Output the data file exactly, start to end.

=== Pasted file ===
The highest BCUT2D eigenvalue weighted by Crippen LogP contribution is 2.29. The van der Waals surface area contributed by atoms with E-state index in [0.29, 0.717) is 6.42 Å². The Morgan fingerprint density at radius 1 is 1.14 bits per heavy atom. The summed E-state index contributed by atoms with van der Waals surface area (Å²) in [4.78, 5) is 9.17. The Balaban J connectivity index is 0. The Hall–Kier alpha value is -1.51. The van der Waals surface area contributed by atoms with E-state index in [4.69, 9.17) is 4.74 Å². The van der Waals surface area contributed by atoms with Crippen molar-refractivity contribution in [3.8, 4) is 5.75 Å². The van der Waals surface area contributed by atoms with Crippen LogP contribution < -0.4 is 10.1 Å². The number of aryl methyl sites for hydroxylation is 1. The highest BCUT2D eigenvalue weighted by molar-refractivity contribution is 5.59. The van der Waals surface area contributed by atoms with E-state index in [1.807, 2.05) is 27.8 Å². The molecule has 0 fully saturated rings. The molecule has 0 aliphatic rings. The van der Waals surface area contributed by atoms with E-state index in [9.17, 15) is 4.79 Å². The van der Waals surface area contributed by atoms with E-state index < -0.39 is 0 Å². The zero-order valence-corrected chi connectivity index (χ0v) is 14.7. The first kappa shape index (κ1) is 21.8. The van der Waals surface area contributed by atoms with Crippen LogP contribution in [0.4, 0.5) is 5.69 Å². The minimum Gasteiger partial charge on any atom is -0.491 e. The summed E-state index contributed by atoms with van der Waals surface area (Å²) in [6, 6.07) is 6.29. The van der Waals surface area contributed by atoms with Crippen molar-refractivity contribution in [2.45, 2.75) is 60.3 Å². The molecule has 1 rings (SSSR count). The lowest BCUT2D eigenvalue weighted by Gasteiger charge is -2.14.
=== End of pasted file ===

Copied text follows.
The highest BCUT2D eigenvalue weighted by Crippen LogP contribution is 2.29. The van der Waals surface area contributed by atoms with E-state index in [0.29, 0.717) is 6.42 Å². The Morgan fingerprint density at radius 1 is 1.14 bits per heavy atom. The summed E-state index contributed by atoms with van der Waals surface area (Å²) in [4.78, 5) is 9.17. The Balaban J connectivity index is 0. The Hall–Kier alpha value is -1.51. The van der Waals surface area contributed by atoms with E-state index in [4.69, 9.17) is 4.74 Å². The van der Waals surface area contributed by atoms with Crippen molar-refractivity contribution in [3.8, 4) is 5.75 Å². The van der Waals surface area contributed by atoms with Crippen LogP contribution < -0.4 is 10.1 Å². The number of aryl methyl sites for hydroxylation is 1. The highest BCUT2D eigenvalue weighted by molar-refractivity contribution is 5.59. The van der Waals surface area contributed by atoms with E-state index in [1.807, 2.05) is 27.8 Å². The molecule has 0 fully saturated rings. The molecule has 0 aliphatic rings. The van der Waals surface area contributed by atoms with E-state index in [9.17, 15) is 4.79 Å². The van der Waals surface area contributed by atoms with E-state index < -0.39 is 0 Å². The zero-order valence-corrected chi connectivity index (χ0v) is 14.7. The first kappa shape index (κ1) is 21.8. The van der Waals surface area contributed by atoms with Crippen LogP contribution in [0.4, 0.5) is 5.69 Å². The minimum Gasteiger partial charge on any atom is -0.491 e. The summed E-state index contributed by atoms with van der Waals surface area (Å²) in [6, 6.07) is 6.29. The van der Waals surface area contributed by atoms with Crippen molar-refractivity contribution in [2.45, 2.75) is 60.3 Å². The molecule has 1 rings (SSSR count). The lowest BCUT2D eigenvalue weighted by Gasteiger charge is -2.14.